I discover new things about my writing process every day

Six thousand words, immersing myself in Japanese customs for the day. Unexpected. Fun. I’m forty-five thousand words into the second manuscript for my trilogy about Jason, a shapeshifter fantasy. I’ve never written fantasy before. I think I was primarily afraid of the whole world building. To alleviate some of that pressure I chose to stick to a relatively known setting. The Midwest, on our “normal” Earth, a contemporary setting. I’m not sure I could tackle strange worlds or ancient kingdoms quite yet. Nor to invent an entirely new language. I’m no Tolkien. And it’s not primarily the time it would take, but that I’m just not that interested. Writing a series is complicated…

What’s the story?

Visiting a movie set is fun, yes. But if it's only an empty Potemkin village serving no purpose, it doesn't help my storytelling.

Visiting a movie set is fun, yes. But if it’s only an empty Potemkin village serving no purpose, it doesn’t help my storytelling. Universal Studios, Hollywood. Photo: Private

When I tell a story my interest is rarely in the set. Don’t get me wrong. I loved visiting Universal Studios and their tour of the sets this summer. I’ve done it twice before and it’s always nice to be able to return and see what’s new and changed. But unless the staging actually helps with the storytelling, furthers it, I really don’t see the need.

With fantasy, I feel that the worldbuilding sometimes feels more like draping than actually being helpful or necessary. I come to think of fighting scenes in movies, where I similarly find that the violence we’ve become so accustomed to really rarely helps tell a story. So the guy kills a guy. Do they really have to grunt for ten minutes? Is the gut-spilling needed? The broken teeth? The brain splashing?

In The Golden One, I take a somewhat different road. I focus on the story, on the emotions (which have always been central to my writing), and I only add fantastical elements when needed. I use shapeshifting as part of my backdrop. It’s well established in literature and I combine it with a few other fantasy building blocks to hopefully create something new, something unique. I haven’t read a whole lot of fantasy before, so I may have missed someone who’s done this before. If I have, well, that would be my defense… LOL

What happens in book one will affect book three

The Cover of my coming fantasy novel The Golden One - Blooming, the first in a trilogy about seventeen-year-old Jason Mendez.

The Cover of my coming fantasy novel The Golden One – Blooming, the first in a trilogy about seventeen-year-old Jason Mendez. Cover by Natasha Snow.

When I wrote Jonathan’s Promise, I fully intended it to be a follow-up to Jonathan’s Hope. A second book, very different from the first. No wonder, it plays out a good sixty years later, starting a week before the first one ends. And I also planned, from before writing that very first sentence, how it would end. It would end in a way that would make it impossible for me to ever write another book about Jonathan and Dan, ever, again. Well, color me wrong. Writing Jonathan’s Promise was relatively easy. If I’d forgotten something from the first book or if I referenced something from the first book, I could just pick it up and more or less quote from it. When you write a trilogy or an even longer series from the get-go, it’s not quite as simple. I set the ground rules in book one, I set the stage for the final chapter in the first book, which means that there’s one hell of a lot of planning going on.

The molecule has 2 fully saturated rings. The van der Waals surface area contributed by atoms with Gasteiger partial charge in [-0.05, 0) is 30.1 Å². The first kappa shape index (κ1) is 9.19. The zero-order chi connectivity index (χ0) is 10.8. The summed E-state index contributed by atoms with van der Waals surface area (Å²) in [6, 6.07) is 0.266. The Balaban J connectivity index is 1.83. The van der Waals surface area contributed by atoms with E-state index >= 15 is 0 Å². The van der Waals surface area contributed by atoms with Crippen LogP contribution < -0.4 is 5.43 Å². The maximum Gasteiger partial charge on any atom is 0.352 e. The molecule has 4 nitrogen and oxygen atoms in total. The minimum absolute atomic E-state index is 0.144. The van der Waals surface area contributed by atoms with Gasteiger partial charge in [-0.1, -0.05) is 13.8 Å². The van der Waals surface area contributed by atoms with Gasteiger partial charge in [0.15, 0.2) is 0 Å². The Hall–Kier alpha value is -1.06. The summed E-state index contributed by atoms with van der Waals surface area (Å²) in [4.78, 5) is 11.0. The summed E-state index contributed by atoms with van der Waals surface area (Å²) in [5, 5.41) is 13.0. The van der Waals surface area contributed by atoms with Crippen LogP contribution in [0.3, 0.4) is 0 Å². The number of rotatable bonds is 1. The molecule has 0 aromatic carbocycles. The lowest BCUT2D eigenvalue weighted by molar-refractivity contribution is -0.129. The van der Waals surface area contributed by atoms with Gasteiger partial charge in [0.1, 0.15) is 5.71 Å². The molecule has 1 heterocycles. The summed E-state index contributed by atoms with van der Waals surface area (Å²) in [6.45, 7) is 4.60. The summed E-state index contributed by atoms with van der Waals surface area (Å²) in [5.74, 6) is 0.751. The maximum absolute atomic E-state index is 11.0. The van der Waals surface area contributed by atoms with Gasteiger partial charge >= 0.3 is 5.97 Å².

Contrast that with my ‘laissez-faire’ style of writing. My pantser, from the hip, character-driven writing where I often find myself crying or laughing at what appears on the screen before me. Just today, as I was writing about Emiko, this nice Japanese character who suddenly appeared in Jason’s life, I had to stop three times to contemplate what that meant for the future of the story. Last week, I had another character appear who had the potential of changing the entire plot.

With the end in mind…

Do I know how the books end? I do now. I didn’t when I was done with book one, and the actual details still elude me, but regular walks, dreaming about Jason and his Byeonsin friends help me or let’s say it helps my subconscious because that’s really where most of the magic happens. I have an idea of how to end the book, and I’ll have you know that the challenge before me (or Jason as it is) is a tall one. The poor kid has to save the world, literally. And his enemy is powerful. That’s an understatement, actually. You’ll see what I mean in time.